Birthday: July 14, 1868
Died At Age: 57
Sun Sign: Cancer
Also Known As: Gertrude Margaret Lowthian Bell
Born Country: England
Born in: Washington, United Kingdom
Famous as: Writer, Diplomat
father: Sir Hugh Bell, 2nd Baronet
mother: Mary Shield Bell
Died on: July 12, 1926
place of death: Baghdad
U.S. State: Washington
education: University of Oxford, Lady Margaret Hall, Oxford, Queen's College, London
Gertrude Bell, CBE, was an English writer, archaeologist, traveler and diplomat, who was highly influential in helping the British Empire exert its dominance in the Transjordan, Ottoman and Mesopotamian regions of the Middle East. She was a key member in British policy-making in the Middle East. She was appointed as ‘Oriental Secretary’ because of her extensive knowledge of the Middle East, its cultures, differing religious sects, and languages. Together with T. E. Lawrence better known to the world as ‘Lawrence of Arabia’, she helped establish the Hashemite Kingdoms in what is better known today as Jordan and Iraq. She is said to have been the consummate diplomat as many of the people she negotiated with, became her admirers later on. Bell was found dead of an apparent overdose of sleeping pills at the age of 58. She was conferred upon the Order of the British Empire and her work was specially mentioned and acknowledged in the British Parliament.
Childhood & Early Life
Gertrude Margaret Lowthian Bell was born on 14 July 1868 in Washington Hall, County Durham, England to Sir Hugh Bell, 2nd Baronet, and Mary Shield Bell. She had one brother, Sir Maurice Hugh Lowthian Bell, a half-brother, Reverend Hugh Lowthian Bell and two half-sisters, Florence Elsa Richmond and Mary Katherine Trevelyan, OBE.
Bell’s mother died in 1871 while giving birth to her brother Maurice Bell. Gertrude was only three when her mother died. As a result of her mother’s death, she became close to her father who was a progressive capitalist and mill owner.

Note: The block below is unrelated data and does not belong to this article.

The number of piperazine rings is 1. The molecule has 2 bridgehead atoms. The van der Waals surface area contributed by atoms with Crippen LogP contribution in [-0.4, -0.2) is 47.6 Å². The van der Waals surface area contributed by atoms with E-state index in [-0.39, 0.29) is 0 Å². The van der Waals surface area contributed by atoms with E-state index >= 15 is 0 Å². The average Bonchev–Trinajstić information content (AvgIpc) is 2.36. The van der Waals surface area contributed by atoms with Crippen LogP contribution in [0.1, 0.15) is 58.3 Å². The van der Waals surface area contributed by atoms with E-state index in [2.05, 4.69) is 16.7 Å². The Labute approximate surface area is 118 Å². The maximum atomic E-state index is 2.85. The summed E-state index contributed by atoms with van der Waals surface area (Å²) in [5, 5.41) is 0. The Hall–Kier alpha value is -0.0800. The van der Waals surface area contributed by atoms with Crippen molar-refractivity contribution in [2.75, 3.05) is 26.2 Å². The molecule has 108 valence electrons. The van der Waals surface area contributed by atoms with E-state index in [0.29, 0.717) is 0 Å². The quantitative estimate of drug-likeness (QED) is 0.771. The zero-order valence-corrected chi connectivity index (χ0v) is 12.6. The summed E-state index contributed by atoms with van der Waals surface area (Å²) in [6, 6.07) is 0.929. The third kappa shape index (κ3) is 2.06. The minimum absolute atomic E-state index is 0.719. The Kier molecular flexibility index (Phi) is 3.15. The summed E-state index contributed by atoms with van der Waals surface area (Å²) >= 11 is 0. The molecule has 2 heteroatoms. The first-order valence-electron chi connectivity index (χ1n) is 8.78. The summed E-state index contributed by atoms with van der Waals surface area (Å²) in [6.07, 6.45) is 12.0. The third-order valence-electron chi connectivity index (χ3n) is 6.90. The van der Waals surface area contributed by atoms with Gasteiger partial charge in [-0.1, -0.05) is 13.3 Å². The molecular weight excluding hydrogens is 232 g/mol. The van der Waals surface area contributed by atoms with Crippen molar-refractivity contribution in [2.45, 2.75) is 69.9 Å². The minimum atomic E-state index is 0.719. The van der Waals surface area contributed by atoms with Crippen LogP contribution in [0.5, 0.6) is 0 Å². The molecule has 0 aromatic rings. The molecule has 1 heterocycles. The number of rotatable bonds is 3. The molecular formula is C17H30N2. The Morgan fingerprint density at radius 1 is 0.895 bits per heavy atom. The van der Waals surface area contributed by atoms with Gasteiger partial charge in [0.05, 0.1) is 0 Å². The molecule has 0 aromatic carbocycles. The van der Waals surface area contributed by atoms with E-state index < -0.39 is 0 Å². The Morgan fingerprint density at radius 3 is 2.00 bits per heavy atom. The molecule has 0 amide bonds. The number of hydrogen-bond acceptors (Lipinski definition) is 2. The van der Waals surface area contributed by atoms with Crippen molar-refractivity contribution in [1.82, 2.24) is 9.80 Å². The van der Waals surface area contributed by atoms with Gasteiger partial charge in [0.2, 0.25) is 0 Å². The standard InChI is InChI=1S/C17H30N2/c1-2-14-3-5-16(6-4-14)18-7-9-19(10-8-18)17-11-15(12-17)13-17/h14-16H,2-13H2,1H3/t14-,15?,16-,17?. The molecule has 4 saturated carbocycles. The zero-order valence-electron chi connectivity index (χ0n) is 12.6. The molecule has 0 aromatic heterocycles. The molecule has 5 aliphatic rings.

Bell’s grandfather was the ironmaster Sir Isaac Lowthian Bell, a liberal Member of Parliament during Benjamin Disraeli’s second term.
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In May 1892, Gertrude Bell traveled to Tehran to visit her uncle Sir Frank Lascelles, the British ambassador to Persia. She narrated her experiences in her book ‘Persian Pictures’, published in 1894.
She spent most of the next decade traveling around the world. Through her travels, she became well versed in Arabic, Persian, German, French as well as a little bit of Turkish and Italian.
She traveled to the Middle East again in 1899. She wandered across the Arabian peninsula six times over the next 12 years. Her experiences in the Middle East were published in 1907 in the book ‘Syria: The Desert and the Sown’.
She traveled to the Ottoman Empire in March 1907, to work with the archaeologist Sir William M. Ramsay. Their excavations were documented in the book ‘A Thousand and One Churches’.
She left for Mesopotamia in January 1909. She traveled to the Hittite city of Carchemish where she met T. E. Lawrence, popularly known as ‘Lawrence of Arabia’, for the first time.